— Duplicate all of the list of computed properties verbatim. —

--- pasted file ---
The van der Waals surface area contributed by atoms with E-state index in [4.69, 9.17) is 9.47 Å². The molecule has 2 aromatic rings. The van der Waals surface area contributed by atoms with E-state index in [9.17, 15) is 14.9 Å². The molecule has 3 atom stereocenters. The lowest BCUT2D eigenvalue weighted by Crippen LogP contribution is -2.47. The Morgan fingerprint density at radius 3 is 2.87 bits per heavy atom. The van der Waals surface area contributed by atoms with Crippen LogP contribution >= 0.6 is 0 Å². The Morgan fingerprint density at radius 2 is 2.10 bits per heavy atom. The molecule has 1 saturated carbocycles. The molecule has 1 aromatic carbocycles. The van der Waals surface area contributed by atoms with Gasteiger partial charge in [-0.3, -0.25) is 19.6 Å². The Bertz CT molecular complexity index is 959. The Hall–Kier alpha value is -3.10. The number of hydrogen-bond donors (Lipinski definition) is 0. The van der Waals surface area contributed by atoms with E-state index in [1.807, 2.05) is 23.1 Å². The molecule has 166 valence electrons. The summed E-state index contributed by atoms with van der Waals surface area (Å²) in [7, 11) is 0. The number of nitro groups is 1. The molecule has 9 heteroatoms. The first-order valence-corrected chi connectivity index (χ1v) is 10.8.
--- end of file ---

The van der Waals surface area contributed by atoms with E-state index in [4.69, 9.17) is 9.47 Å². The molecule has 2 aromatic rings. The van der Waals surface area contributed by atoms with E-state index in [9.17, 15) is 14.9 Å². The molecule has 3 atom stereocenters. The lowest BCUT2D eigenvalue weighted by Crippen LogP contribution is -2.47. The Morgan fingerprint density at radius 3 is 2.87 bits per heavy atom. The van der Waals surface area contributed by atoms with Crippen LogP contribution >= 0.6 is 0 Å². The Morgan fingerprint density at radius 2 is 2.10 bits per heavy atom. The molecule has 1 saturated carbocycles. The molecule has 1 aromatic carbocycles. The van der Waals surface area contributed by atoms with Gasteiger partial charge in [-0.3, -0.25) is 19.6 Å². The Bertz CT molecular complexity index is 959. The Hall–Kier alpha value is -3.10. The number of hydrogen-bond donors (Lipinski definition) is 0. The van der Waals surface area contributed by atoms with E-state index in [1.807, 2.05) is 23.1 Å². The molecule has 166 valence electrons. The summed E-state index contributed by atoms with van der Waals surface area (Å²) in [7, 11) is 0. The number of nitro groups is 1. The molecule has 9 heteroatoms. The first-order valence-corrected chi connectivity index (χ1v) is 10.8.